Definition of lessor in English:


Pronunciation /lɛˈsɔː//ˈlɛsɔː/


  • A person who leases or lets a property to another; a landlord.

    ‘lessors and their solicitors discussed tactics for dealing with the lessees’
    • ‘It leased trucks from a lessor in Manitoba and re-leased them to tourists in Alberta.’
    • ‘The trustee sought a renewal for the children and the lessor refused to grant the lease to the children.’
    • ‘That rationale is not inconsistent with allowing a lessor to recover for reduced rent suffered by the lessor as a result of the liability of the land to be affected by nuisance.’
    • ‘In this case, an owner of a piece of equipment sells the equipment to a lessor, who then leases it back to its former owner, who is then the lessee.’
    • ‘For a very brief time, both the lessor and the lessee were one and the same person.’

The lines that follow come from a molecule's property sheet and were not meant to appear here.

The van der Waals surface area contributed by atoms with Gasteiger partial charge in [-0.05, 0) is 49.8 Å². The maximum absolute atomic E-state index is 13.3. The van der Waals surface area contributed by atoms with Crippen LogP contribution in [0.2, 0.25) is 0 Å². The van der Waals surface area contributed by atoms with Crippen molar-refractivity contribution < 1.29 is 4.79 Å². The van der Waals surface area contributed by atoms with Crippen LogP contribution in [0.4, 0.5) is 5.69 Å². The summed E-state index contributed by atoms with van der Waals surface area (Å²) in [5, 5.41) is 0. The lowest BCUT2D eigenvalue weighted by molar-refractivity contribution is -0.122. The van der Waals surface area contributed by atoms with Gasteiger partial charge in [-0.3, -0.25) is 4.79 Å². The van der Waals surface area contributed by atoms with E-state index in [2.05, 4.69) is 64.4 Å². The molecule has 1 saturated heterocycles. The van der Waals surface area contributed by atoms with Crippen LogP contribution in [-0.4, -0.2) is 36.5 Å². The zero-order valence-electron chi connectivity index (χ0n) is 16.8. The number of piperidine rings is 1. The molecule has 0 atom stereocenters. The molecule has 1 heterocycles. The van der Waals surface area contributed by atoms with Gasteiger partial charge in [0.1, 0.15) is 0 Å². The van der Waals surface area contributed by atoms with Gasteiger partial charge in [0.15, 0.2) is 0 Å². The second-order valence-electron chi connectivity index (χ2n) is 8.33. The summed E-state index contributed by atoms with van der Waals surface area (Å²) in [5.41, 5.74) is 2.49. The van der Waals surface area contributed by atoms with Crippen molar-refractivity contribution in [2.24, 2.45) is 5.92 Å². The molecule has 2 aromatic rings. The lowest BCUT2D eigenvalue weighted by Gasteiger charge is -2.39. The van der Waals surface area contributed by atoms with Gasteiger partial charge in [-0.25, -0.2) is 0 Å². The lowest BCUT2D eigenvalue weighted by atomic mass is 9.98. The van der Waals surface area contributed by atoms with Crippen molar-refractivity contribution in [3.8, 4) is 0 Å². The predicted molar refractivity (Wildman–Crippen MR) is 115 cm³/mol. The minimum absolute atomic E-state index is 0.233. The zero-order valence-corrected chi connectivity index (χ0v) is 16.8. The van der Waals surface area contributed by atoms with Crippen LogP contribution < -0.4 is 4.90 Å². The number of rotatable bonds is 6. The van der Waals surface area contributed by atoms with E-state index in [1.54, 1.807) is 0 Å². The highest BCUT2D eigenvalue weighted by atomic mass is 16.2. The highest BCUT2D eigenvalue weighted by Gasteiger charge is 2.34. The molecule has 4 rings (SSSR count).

• ‘If the covenant has the meaning suggested by the lessees, the lessors are liable for breach of the implied covenant.’
    • ‘When a lessee commits a breach of covenant on which the lessor has a right of re-entry, he may elect to avoid or not to avoid the lease, and he may do so by deed or by word.’
    • ‘In addition the scheme provided for relief for owner-occupier or lessors of residential property.’
    • ‘It is not simply the transfer of title to a piece of property: it is also a contract in itself under which both the lessor and the lessee accept rights and obligations.’
    • ‘There had been a stipulation in the lease that the buildings were not to be altered without the lessor's consent, which was never asked for.’
    • ‘Both owners and lessors of properties will qualify for the incentive.’
    • ‘The lessor can neither refuse the license to assign, nor assent to the assignment, for he has nothing more to do with it.’
    property owner, proprietor, letter, householder, freeholder, landowner, landholder, master
    View synonyms


Late Middle English: from Anglo-Norman French, from Old French lesser ‘let, leave’.